Heritage, Culture & Arts

Marlborough’s rich history runs wide and deep, from the earliest Polynesian settlers on Te Pokohiwi-o-Kupe/Wairau, Bar to the European pioneers who built towns and planted our first grapevines.

These people, the way they lived, and how they dealt with history’s major events has shaped Marlborough into what it is today.

Those stories are all here, waiting to be discovered all over again in the places where they happened or in our galleries, museums, art and theatre productions.

Captain Cook

English explorer Captain James Cook was the first European to make contact with Aotearoa/New Zealand since the ill-fated visit by Dutchman Abel Tasman in 1642.

Born in 1728, Cook was a captain in the Royal Navy, a navigator and a cartographer who mapped Newfoundland before heading south into uncharted Pacific waters. The Endeavour, carrying 94 men, landed at Tūranganui-a-Kiwa/Poverty Bay in the North Island in October 1769, but clashed with Māori. Cook sailed around the top of the North Island before heading south and entering Meretoto/Ship Cove, in the northern Tōtaranui/Queen Charlotte Sound, on January 15, 1770. Several days later he raised the Union Jack flag on nearby Motuara Island and proclaimed British sovereignty over the South Island.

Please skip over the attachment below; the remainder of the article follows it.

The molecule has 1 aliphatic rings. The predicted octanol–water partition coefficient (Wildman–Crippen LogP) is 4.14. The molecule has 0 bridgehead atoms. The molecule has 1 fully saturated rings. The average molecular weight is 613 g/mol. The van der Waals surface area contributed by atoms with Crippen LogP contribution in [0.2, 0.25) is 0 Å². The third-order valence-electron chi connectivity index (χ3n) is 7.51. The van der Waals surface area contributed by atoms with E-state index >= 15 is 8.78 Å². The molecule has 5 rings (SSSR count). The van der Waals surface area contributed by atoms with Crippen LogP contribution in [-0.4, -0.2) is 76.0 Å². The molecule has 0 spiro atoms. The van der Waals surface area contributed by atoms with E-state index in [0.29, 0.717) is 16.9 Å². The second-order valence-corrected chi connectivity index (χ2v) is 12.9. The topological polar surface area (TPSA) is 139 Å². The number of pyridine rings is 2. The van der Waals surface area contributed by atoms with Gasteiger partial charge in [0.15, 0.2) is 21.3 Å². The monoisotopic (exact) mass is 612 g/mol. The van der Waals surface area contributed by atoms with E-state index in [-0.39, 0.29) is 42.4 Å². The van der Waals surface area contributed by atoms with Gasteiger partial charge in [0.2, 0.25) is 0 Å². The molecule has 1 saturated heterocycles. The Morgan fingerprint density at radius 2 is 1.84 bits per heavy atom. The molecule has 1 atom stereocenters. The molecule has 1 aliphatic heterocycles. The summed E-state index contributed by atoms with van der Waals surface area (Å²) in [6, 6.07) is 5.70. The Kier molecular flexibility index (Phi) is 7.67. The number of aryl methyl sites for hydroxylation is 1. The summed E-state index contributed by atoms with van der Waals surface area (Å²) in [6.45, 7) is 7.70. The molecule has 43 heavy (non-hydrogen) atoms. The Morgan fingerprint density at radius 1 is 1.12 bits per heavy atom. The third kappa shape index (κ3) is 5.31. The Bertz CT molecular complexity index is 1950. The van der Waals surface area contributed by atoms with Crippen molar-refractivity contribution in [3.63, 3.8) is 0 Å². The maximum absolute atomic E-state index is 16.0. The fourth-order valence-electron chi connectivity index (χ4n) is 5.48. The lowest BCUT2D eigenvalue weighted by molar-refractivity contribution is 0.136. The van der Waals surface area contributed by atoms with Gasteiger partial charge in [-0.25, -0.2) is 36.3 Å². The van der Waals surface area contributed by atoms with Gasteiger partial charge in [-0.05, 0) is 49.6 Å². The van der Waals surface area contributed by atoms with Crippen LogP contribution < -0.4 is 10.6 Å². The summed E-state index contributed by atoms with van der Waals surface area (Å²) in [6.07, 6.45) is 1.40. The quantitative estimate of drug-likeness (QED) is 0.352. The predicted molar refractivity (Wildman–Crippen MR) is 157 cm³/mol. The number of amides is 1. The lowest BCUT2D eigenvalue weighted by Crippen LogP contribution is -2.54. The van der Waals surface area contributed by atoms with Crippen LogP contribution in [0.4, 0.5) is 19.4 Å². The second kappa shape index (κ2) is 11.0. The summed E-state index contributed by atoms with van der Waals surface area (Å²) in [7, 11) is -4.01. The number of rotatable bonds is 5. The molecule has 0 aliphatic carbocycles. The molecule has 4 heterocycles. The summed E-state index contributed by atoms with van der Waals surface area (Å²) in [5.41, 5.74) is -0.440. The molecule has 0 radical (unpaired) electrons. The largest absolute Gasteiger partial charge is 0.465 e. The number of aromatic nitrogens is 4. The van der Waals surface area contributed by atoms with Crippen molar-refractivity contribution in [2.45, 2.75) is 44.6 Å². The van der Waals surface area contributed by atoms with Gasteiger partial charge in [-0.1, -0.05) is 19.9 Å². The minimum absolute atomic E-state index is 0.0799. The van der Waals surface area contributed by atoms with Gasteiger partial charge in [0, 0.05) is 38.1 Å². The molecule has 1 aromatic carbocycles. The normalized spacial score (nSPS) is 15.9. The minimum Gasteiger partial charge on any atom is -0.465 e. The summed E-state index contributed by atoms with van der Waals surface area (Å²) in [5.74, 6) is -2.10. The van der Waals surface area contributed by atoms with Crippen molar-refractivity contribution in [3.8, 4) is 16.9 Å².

Over the next seven years, and in three voyages, Cook spent 328 days exploring New Zealand’s coastline, and that of many other countries, mapping them with accuracy and detail nobody had previously achieved.

Cook made five visits to Meretoto/Ship Cove during his explorations of New Zealand, and spent 105 days in the cove repairing his ships and resting his crew. During these visits some of the earliest sustained contact between Māori and Europeans took place.

Captain Cook was killed in a fight in Hawaii during his third Pacific voyage, in 1779.

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